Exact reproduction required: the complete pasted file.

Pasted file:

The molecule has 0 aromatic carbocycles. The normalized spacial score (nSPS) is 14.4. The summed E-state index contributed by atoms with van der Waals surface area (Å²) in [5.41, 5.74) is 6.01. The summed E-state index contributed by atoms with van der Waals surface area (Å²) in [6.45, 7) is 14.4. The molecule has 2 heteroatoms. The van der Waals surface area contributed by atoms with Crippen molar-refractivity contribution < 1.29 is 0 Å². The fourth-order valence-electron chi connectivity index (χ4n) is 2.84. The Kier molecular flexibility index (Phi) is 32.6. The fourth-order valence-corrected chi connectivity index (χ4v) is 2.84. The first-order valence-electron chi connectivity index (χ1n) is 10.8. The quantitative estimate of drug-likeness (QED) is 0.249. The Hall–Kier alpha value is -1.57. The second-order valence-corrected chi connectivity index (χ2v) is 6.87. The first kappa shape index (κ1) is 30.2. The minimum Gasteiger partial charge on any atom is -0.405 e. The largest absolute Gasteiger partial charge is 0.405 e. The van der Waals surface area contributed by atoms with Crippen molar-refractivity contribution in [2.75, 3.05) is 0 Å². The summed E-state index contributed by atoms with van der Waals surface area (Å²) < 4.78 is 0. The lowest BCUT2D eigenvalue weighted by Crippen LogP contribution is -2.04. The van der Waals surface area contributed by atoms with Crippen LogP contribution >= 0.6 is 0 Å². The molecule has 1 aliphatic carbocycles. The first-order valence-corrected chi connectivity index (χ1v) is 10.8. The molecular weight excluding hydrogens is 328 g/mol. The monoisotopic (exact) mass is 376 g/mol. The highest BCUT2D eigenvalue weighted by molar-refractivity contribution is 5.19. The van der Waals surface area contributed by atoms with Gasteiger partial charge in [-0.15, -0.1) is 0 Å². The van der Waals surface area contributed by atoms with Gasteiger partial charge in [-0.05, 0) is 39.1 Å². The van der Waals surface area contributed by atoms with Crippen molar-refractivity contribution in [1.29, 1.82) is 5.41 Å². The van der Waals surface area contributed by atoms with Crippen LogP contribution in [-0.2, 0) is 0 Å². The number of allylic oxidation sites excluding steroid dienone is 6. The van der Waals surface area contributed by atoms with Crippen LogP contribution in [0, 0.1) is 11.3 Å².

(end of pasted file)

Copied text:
The molecule has 0 aromatic carbocycles. The normalized spacial score (nSPS) is 14.4. The summed E-state index contributed by atoms with van der Waals surface area (Å²) in [5.41, 5.74) is 6.01. The summed E-state index contributed by atoms with van der Waals surface area (Å²) in [6.45, 7) is 14.4. The molecule has 2 heteroatoms. The van der Waals surface area contributed by atoms with Crippen molar-refractivity contribution < 1.29 is 0 Å². The fourth-order valence-electron chi connectivity index (χ4n) is 2.84. The Kier molecular flexibility index (Phi) is 32.6. The fourth-order valence-corrected chi connectivity index (χ4v) is 2.84. The first-order valence-electron chi connectivity index (χ1n) is 10.8. The quantitative estimate of drug-likeness (QED) is 0.249. The Hall–Kier alpha value is -1.57. The second-order valence-corrected chi connectivity index (χ2v) is 6.87. The first kappa shape index (κ1) is 30.2. The minimum Gasteiger partial charge on any atom is -0.405 e. The largest absolute Gasteiger partial charge is 0.405 e. The van der Waals surface area contributed by atoms with Crippen molar-refractivity contribution in [2.75, 3.05) is 0 Å². The summed E-state index contributed by atoms with van der Waals surface area (Å²) < 4.78 is 0. The lowest BCUT2D eigenvalue weighted by Crippen LogP contribution is -2.04. The van der Waals surface area contributed by atoms with Crippen LogP contribution >= 0.6 is 0 Å². The molecule has 1 aliphatic carbocycles. The first-order valence-corrected chi connectivity index (χ1v) is 10.8. The molecular weight excluding hydrogens is 328 g/mol. The monoisotopic (exact) mass is 376 g/mol. The highest BCUT2D eigenvalue weighted by molar-refractivity contribution is 5.19. The van der Waals surface area contributed by atoms with Gasteiger partial charge in [-0.15, -0.1) is 0 Å². The van der Waals surface area contributed by atoms with Gasteiger partial charge in [-0.05, 0) is 39.1 Å². The van der Waals surface area contributed by atoms with Crippen molar-refractivity contribution in [1.29, 1.82) is 5.41 Å². The van der Waals surface area contributed by atoms with Crippen LogP contribution in [-0.2, 0) is 0 Å². The number of allylic oxidation sites excluding steroid dienone is 6. The van der Waals surface area contributed by atoms with Crippen LogP contribution in [0, 0.1) is 11.3 Å².